Tips and Tricks for Keeping Tangs (FULL)Author: Richard Aspinall
Tangs in the Wild
In the wild, tangs roam across large areas of reef systems. They are constantly on the move and almost always grazing on marine algae as they go. Given that algae grow in the most brightly lit areas of a reef, tangs are found in shallow reef waters, mainly on the reef crest, and on occasion, grazing on lush algal growths on the reef flat. These areas are constantly exposed to a great deal of water movement caused by surface currents and waves. Aquarists need to replicate this movement and maintain excellent water quality and as much swimming room as possible.
Getting the Tank Right
On occasion, I have seen very young tangs in small or even nano aquariums. Small Pacific blue tangs (Paracanthurus hepatus) or even sailfins (Zebrasoma veliferum) are appealing and easy to import and to maintain in a dealer’s tank, but in my opinion they should never be kept in tanks under 100 gallons (378 liters).
Tangs are often seen swimming in shoals in the wild, sometimes mixed with similar species or in mated pairs. This is something that you are not going to successfully replicate in captivity. For example, a shoal of sohal tangs (Acanthurus sohal) are fine on a Red Sea reef flat, but in an aquarium, this is a recipe for disaster. Some of the smaller species, like yellow tangs (Z. flavescens), can be kept in groups but only in large tanks of 300 gallons (1136 liters) or more, and even then only when all of them are roughly the same size and added to the tank at the same time.
Species Selection and Tankmates
Tangs can be feisty creatures, and they are well armed. They possess a sharp, scalpel-like structure on their caudal peduncles (where the tail joins the body) that is used by the fish in defense or for aggression against predators, as well as to establish territories. In captivity, dominant tangs can quickly harm submissive fish and drive them into hiding, and as a result of stress and starvation, ultimately lead to their death.
Experts often recommend that hobbyists add tangs to an aquarium last. This advice should be followed whenever possible. I have known expert fishkeepers to plan their tang purchases carefully so they can keep multiple tang species in their very large tanks, taking months to procure and complete their collections.
Tangs do not limit their aggression to other tangs; they will also attack similarly shaped and sized fish. Adding angelfish (family Pomacanthidae) or butterflyfish (family Chaetodontidae) to an aquarium with an adult tang in residence can be problematic, but certain techniques can make cohabitation easier in these situations. You might try changing the aquascaping to disrupt a fish’s territorial behavior or placing a divider in your tank to allow the newcomer to establish itself.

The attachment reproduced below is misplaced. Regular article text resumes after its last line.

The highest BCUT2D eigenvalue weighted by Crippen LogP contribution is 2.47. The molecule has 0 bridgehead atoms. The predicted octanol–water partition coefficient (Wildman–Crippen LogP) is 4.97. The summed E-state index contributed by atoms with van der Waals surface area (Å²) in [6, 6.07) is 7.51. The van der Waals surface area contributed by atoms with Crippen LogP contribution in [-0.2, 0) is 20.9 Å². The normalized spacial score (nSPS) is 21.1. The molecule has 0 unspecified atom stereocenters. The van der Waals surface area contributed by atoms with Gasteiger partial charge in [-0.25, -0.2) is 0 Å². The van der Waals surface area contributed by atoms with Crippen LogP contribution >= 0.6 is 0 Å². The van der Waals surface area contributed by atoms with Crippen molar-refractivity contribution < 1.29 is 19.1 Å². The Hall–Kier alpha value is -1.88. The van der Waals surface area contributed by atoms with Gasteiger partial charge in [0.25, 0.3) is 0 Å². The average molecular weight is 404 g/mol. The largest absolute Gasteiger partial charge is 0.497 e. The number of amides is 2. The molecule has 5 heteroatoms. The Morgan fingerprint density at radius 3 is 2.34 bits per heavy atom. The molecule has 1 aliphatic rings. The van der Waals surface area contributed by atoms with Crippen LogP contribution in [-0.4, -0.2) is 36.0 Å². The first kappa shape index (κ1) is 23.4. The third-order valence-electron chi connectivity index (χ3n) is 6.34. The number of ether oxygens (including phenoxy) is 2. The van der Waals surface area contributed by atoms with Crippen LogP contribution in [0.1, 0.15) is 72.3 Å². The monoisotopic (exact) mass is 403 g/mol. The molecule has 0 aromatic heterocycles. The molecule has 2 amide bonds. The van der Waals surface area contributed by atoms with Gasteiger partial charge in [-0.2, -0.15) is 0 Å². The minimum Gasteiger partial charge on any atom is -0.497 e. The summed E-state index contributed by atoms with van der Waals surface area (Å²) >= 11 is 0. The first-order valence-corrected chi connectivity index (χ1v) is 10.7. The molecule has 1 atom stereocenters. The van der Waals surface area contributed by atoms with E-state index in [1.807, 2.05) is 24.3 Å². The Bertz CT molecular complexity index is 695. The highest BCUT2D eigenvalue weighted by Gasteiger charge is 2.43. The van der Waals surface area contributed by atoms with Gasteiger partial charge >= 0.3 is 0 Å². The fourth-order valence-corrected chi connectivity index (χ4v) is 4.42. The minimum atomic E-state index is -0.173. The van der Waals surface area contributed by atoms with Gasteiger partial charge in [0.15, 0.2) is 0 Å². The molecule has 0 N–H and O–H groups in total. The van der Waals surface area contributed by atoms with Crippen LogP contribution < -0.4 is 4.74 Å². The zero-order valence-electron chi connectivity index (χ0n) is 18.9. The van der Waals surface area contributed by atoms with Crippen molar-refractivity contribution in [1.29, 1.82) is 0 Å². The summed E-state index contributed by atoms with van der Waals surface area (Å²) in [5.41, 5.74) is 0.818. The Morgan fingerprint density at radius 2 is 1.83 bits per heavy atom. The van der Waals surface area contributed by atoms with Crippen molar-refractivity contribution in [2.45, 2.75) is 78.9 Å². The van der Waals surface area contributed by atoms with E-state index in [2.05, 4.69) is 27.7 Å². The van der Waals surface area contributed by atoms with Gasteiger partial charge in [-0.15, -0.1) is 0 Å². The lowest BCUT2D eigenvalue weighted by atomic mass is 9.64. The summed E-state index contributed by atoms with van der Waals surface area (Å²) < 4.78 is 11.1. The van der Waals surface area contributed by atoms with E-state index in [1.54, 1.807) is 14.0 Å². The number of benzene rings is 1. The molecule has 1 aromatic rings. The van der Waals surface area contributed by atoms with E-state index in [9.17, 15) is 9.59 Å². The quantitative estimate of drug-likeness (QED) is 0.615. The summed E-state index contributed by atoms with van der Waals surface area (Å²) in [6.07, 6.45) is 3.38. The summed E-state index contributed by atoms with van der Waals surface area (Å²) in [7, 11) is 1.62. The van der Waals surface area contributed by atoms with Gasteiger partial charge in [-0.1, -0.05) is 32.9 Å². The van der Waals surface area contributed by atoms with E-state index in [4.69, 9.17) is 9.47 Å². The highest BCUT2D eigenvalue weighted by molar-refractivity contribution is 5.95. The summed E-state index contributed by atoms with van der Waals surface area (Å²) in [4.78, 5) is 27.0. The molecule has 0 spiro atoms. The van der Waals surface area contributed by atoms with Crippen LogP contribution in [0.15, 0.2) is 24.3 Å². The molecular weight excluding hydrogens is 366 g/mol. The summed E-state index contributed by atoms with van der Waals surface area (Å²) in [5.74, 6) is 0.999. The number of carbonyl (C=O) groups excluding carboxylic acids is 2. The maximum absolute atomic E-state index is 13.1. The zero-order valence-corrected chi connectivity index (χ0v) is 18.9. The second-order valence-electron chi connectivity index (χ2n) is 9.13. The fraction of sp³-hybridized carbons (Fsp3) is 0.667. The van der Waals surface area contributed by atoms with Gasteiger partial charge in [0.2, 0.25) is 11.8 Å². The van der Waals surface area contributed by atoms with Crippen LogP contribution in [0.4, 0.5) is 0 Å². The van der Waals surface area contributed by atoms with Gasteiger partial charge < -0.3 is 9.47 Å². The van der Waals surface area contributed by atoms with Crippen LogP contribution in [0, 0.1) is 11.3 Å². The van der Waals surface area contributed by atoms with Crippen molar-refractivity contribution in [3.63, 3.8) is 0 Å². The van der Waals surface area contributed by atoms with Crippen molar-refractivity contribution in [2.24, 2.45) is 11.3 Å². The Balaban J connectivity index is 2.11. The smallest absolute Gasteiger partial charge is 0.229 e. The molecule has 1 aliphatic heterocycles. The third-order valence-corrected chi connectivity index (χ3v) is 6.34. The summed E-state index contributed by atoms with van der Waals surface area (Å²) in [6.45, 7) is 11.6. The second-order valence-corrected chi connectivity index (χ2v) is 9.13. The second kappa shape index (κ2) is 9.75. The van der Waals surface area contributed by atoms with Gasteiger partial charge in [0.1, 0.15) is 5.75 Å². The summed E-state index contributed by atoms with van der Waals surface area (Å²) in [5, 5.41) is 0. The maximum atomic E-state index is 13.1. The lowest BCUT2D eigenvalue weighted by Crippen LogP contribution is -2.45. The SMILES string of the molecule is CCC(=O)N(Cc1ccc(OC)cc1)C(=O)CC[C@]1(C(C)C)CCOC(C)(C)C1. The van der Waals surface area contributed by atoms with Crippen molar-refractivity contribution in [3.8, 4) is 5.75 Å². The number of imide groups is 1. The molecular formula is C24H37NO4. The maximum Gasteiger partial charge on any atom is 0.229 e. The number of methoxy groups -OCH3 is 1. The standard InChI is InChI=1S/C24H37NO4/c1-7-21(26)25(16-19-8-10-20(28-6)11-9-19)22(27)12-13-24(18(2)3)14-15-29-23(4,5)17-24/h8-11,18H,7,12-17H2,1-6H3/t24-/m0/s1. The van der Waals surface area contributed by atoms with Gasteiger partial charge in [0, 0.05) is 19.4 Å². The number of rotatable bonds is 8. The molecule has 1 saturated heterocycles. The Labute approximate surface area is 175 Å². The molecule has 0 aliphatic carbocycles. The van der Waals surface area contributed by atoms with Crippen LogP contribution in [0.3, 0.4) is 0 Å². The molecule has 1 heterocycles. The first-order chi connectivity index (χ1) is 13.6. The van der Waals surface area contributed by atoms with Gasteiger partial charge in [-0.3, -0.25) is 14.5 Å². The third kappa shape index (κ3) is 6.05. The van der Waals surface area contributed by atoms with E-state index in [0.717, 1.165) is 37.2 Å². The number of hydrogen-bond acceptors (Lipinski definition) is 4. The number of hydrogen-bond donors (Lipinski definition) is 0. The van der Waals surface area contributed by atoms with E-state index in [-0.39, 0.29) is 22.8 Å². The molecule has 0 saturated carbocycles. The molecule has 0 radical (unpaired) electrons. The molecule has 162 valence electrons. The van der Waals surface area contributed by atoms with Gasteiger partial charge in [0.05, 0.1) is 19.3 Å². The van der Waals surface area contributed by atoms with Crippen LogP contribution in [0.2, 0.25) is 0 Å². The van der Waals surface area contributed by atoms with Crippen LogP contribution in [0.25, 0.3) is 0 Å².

With their penchant to eat continuously throughout the day, tangs need a tank with a powerful filtration system. If you’re worried that your existing skimmer won’t be strong enough, then assume that it isn’t and see your new additions as an opportunity to upgrade. You may also want to keep a set of spare parts on hand, just in case your skimmer fails.
I would also look into adding a small ozonizer to your system. Ozone has multiple benefits, from speeding up the breakdown of organic pollutants to discouraging pathogens and parasites. However, make sure the unit’s controller is reliable and regularly calibrated, since ozone overdose can wipe out your entire tank in a matter of hours.
Chemical filtration also plays a significant role in an aquarium, as does a refugium to absorb the significant amount of nitrates and phosphates that tangs can generate—especially if you’re keeping a collection of corals, which can suffer at detectable phosphate levels.
While algae form the bulk of their food source in the wild, tangs in captivity will take meaty foodstuffs such as mysis and brine shrimp. Their staple diet should consist mainly of marine algae and even occasional treats from the refugium. Many sources in hobbyist literature suggest that terrestrial greens, such as spinach and lettuce, are too low in protein and vitamin content to be of any value. Dried algae sheets specifically prepared for fish, or even nori sheets, can be soaked in or treated with supplements to increase their nutritional content. Tangs also enjoy flaked foods, especially those rich in algae.
In-Store Fish Selection
By only acquiring well-fed, healthy fish, you are encouraging your local shop to take good care of its charges while sparing yourself the heartache and wasted money of an unhealthy specimen. In my opinion, cheap fish are often bad investments that damage the hobby’s reputation as a whole. Some dealers will also sell very young fish, and while a 2-inch (5-cm) Pacific blue tang (P. hepatus) will adapt well to aquarium life, as it grows, its behavior, including its aggression level, will change dramatically, so do your research and choose wisely.
Marine head and lateral line erosion (MHLLE) is a poorly understood disease that can be an issue for tangs, causing soft-tissue damage to the head and lateral line area. In some cases, it can also damage the tissue between the dorsal fin rays. Activated carbon has been widely considered the culprit, although many aquarists use carbon without MHLLE being seen. I have known aquarists who lost collections of tangs to unknown diseases with no obvious cause. The best way to protect your fish is to use a quarantine tank to ensure that new purchases are free of infection and parasites. You should also ask your fish dealer if the specimens you’re planning to buy have been treated to kill any intestinal parasites. But again, to be safe, always quarantine your new acquisitions before adding them to the main tank to ensure that they are feeding and healthy.